After Mueller report, Senate moves to investigate the Russia probe Trump called an ‘illegal takedown’
The Republican chairman of the Senate Judiciary Committee says his panel will “unpack the other side of the story” of Robert Mueller’s probe.
WASHINGTON – A day after Attorney General William Barr cleared President Donald Trump of conspiring with Russians to win the 2016 election, Republicans in Congress said they would open a new probe into the investigation Trump derided as an “illegal takedown that failed.”
Senate Judiciary Chairman Lindsey Graham, R-S.C., told reporters Monday he has urged since late 2017 a review of the justification for surveillance warrants against Carter Page, a foreign-policy adviser to the Trump campaign that were based in part on a “dossier” of salacious material collected by former British intelligence worker Christopher Steele, who was hired by Democrats to investigate Trump.
“Whether or not it’s illegal, I don’t yet know,” Graham said. “What makes no sense to me is that all of the abuse by the Department of Justice and the FBI – the unprofessional conduct, the shady behavior – nobody seems to think that’s much important. Well that’s going to change, I hope.”
Graham, a former military lawyer himself, also questioned why the FBI did not warn the Trump campaign about repeated Russian efforts to influence him, as documented by special counsel Robert Mueller. Graham said his question is whether the counterintelligence investigation was opened “as a back-door to spy on the campaign.”
Republicans in the House of Representatives spent months investigating similar questions when they controlled the chamber last year, producing incendiary messages in which FBI agents professed their disdain for Trump, but no direct evidence that the Justice Department’s conduct was motivated by political considerations. The department’s Inspector General also is conducting a review of the Russia investigation.
“I still to this day am at a loss to explain why nobody went to President Trump to tell him that there may be some people in your orbit that are connected to the Russians and working with the Russians,” Graham said. “How did it fail and break down here? What it a ruse to get into the Trump campaign? I don’t know, but I’m going to try and find out.”
Graham outlined his priorities after Barr summarized the conclusions of Mueller’s 22-month investigation of Russian interference in the 2016 election. Barr said Mueller found no Trump campaign conspiracy with Russia. Mueller made no decision on whether Trump obstructed justice, but Barr and Deputy Attorney General Rod Rosenstein found insufficient evidence to pursue an obstruction charge.
Trump himself claimed vindication from Barr’s summary.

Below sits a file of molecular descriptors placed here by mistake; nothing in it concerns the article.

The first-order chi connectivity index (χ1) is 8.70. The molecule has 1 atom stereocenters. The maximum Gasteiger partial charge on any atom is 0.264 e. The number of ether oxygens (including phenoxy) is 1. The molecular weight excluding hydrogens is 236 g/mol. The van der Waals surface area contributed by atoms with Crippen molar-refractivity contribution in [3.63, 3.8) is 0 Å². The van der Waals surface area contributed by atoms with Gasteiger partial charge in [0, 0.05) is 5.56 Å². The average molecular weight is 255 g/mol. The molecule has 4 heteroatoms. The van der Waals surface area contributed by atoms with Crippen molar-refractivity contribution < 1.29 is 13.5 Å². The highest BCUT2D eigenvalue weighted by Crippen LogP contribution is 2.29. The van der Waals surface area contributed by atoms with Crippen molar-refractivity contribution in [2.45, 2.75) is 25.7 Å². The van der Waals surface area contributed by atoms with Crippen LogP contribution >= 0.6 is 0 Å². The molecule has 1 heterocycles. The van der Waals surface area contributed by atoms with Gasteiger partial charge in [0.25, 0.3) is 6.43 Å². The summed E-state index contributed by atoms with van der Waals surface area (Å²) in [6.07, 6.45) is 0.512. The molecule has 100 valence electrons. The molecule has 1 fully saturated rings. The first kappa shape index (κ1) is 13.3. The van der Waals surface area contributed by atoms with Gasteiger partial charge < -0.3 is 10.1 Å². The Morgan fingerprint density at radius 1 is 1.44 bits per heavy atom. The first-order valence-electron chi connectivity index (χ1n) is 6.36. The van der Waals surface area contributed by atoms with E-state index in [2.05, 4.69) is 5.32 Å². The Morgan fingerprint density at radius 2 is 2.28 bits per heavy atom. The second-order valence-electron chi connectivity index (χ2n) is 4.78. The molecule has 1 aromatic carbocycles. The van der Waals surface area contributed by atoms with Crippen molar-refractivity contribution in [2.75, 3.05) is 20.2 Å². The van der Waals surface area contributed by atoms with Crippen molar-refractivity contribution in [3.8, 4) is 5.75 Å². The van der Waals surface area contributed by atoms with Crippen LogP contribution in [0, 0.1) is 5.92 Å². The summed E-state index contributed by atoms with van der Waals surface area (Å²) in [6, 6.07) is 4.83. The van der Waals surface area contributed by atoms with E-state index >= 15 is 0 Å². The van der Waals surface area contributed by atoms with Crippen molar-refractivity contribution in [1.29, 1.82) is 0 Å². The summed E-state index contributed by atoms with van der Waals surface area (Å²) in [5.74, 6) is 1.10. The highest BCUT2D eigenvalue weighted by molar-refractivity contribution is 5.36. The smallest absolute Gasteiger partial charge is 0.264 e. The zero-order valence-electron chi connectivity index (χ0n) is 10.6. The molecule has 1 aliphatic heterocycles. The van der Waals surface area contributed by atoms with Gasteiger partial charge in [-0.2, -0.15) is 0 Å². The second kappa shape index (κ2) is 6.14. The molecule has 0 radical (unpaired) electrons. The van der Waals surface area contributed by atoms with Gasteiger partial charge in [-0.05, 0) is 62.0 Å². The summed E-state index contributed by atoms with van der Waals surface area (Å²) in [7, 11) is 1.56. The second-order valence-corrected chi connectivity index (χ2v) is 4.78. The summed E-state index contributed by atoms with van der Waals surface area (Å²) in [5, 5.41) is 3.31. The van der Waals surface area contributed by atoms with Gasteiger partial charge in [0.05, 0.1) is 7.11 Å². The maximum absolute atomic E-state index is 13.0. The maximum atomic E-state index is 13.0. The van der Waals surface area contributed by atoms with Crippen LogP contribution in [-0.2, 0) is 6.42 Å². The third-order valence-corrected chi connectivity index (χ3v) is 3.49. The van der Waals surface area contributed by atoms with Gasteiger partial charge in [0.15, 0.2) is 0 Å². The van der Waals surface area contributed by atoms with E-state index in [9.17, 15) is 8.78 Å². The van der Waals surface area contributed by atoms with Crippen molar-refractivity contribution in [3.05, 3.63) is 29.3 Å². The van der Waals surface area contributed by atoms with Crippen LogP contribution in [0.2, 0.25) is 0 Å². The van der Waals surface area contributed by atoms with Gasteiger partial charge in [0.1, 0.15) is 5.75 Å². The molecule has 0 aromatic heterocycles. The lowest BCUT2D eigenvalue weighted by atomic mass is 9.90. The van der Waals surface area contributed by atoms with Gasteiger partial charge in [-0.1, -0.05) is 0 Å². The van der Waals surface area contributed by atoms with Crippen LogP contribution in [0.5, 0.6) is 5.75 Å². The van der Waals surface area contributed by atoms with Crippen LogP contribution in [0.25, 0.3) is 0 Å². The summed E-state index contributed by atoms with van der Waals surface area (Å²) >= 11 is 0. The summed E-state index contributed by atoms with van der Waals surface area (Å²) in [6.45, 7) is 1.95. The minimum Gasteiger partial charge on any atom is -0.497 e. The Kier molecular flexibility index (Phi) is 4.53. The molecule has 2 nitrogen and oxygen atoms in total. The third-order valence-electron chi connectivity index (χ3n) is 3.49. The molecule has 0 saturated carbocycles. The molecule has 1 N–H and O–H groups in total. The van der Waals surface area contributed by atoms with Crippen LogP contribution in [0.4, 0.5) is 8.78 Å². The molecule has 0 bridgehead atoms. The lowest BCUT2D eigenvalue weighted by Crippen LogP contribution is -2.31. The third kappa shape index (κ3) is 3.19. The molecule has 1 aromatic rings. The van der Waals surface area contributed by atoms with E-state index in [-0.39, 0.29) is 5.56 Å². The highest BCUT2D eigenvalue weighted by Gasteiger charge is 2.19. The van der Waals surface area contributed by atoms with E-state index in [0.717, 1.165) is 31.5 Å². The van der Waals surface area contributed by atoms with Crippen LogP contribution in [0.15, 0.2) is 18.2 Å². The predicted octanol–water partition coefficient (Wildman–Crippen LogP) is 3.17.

But House Judiciary Chairman Jerrold Nadler, D-N.Y., said Barr’s conclusions merely handed the job of investigating Trump to Congress, whose judgments aren’t strictly constrained to whether someone committed a crime.
“It is unconscionable that President Trump would try to spin the special counsel’s findings as if his conduct was remotely acceptable,” Nadler told reporters Sunday. “Special counsel Mueller was clear that his report ‘does not exonerate’ the president.”
Both Graham and Nadler each said they will call Barr to testify about his decisions.
Even before Mueller submitted his confidential report to Barr on Friday, a poll in mid-March found the country divided about whether Democrats were “going too far” in their investigations.
The USA TODAY/Suffolk University Poll of 1,000 registered voters found nearly 49 percent said “Democrats are doing the right thing in these investigations,” while 46 percent said “Democrats are going too far with all the investigations.” The poll was taken by landline and cellphone March 13 through 17, and had a margin of error of plus or minus 3 percentage points.
Congressional Republicans have long argued that the FBI began investigating Trump during the campaign because of political corruption aimed at defeating him. The FBI fired former agent Peter Strzok, who exchanged anti-Trump messages with FBI lawyer Lisa Page.
Trump later fired former FBI Director James Comey. Republicans considered the dismissal of the political appointee justified, but Democrats and some legal experts have argued is a possible justification for an obstruction charge.
Graham’s priorities listed have concerned House Republicans for years, as he noted.
“Those days are over,” Graham said. “Going forward, hopefully in a bipartisan fashion, we will begin to unpack the other side of the story.”
More on the political landscape after special counsel Robert Mueller’s inquiry:
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